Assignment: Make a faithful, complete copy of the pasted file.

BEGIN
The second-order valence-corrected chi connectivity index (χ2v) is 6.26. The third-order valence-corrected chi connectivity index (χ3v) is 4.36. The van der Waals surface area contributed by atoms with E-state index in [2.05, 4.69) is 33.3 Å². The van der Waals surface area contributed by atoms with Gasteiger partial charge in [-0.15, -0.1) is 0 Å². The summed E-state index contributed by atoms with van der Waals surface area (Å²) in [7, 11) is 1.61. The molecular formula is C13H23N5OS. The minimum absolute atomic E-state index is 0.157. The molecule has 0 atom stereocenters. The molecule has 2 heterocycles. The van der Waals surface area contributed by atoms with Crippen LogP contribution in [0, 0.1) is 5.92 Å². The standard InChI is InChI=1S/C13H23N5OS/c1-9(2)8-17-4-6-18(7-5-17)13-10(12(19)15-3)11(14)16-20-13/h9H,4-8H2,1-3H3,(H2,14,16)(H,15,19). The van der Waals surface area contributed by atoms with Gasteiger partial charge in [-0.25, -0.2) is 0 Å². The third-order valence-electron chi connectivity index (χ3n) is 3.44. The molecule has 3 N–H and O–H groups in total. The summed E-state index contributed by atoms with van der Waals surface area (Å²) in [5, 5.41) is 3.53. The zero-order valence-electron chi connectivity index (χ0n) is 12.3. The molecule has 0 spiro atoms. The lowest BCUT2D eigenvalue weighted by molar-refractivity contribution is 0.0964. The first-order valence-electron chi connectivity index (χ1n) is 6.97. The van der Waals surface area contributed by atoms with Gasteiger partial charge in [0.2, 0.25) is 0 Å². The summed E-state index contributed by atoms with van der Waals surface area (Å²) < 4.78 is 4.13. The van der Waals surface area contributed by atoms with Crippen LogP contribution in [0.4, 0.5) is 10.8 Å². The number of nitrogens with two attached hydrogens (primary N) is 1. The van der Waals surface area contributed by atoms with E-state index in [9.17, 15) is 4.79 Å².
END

The second-order valence-corrected chi connectivity index (χ2v) is 6.26. The third-order valence-corrected chi connectivity index (χ3v) is 4.36. The van der Waals surface area contributed by atoms with E-state index in [2.05, 4.69) is 33.3 Å². The van der Waals surface area contributed by atoms with Gasteiger partial charge in [-0.15, -0.1) is 0 Å². The summed E-state index contributed by atoms with van der Waals surface area (Å²) in [7, 11) is 1.61. The molecular formula is C13H23N5OS. The minimum absolute atomic E-state index is 0.157. The molecule has 0 atom stereocenters. The molecule has 2 heterocycles. The van der Waals surface area contributed by atoms with Crippen LogP contribution in [0, 0.1) is 5.92 Å². The standard InChI is InChI=1S/C13H23N5OS/c1-9(2)8-17-4-6-18(7-5-17)13-10(12(19)15-3)11(14)16-20-13/h9H,4-8H2,1-3H3,(H2,14,16)(H,15,19). The van der Waals surface area contributed by atoms with Gasteiger partial charge in [-0.25, -0.2) is 0 Å². The third-order valence-electron chi connectivity index (χ3n) is 3.44. The molecule has 3 N–H and O–H groups in total. The summed E-state index contributed by atoms with van der Waals surface area (Å²) in [5, 5.41) is 3.53. The zero-order valence-electron chi connectivity index (χ0n) is 12.3. The molecule has 0 spiro atoms. The lowest BCUT2D eigenvalue weighted by molar-refractivity contribution is 0.0964. The first-order valence-electron chi connectivity index (χ1n) is 6.97. The van der Waals surface area contributed by atoms with Gasteiger partial charge in [0.2, 0.25) is 0 Å². The summed E-state index contributed by atoms with van der Waals surface area (Å²) < 4.78 is 4.13. The van der Waals surface area contributed by atoms with Crippen LogP contribution in [0.4, 0.5) is 10.8 Å². The number of nitrogens with two attached hydrogens (primary N) is 1. The van der Waals surface area contributed by atoms with E-state index in [9.17, 15) is 4.79 Å².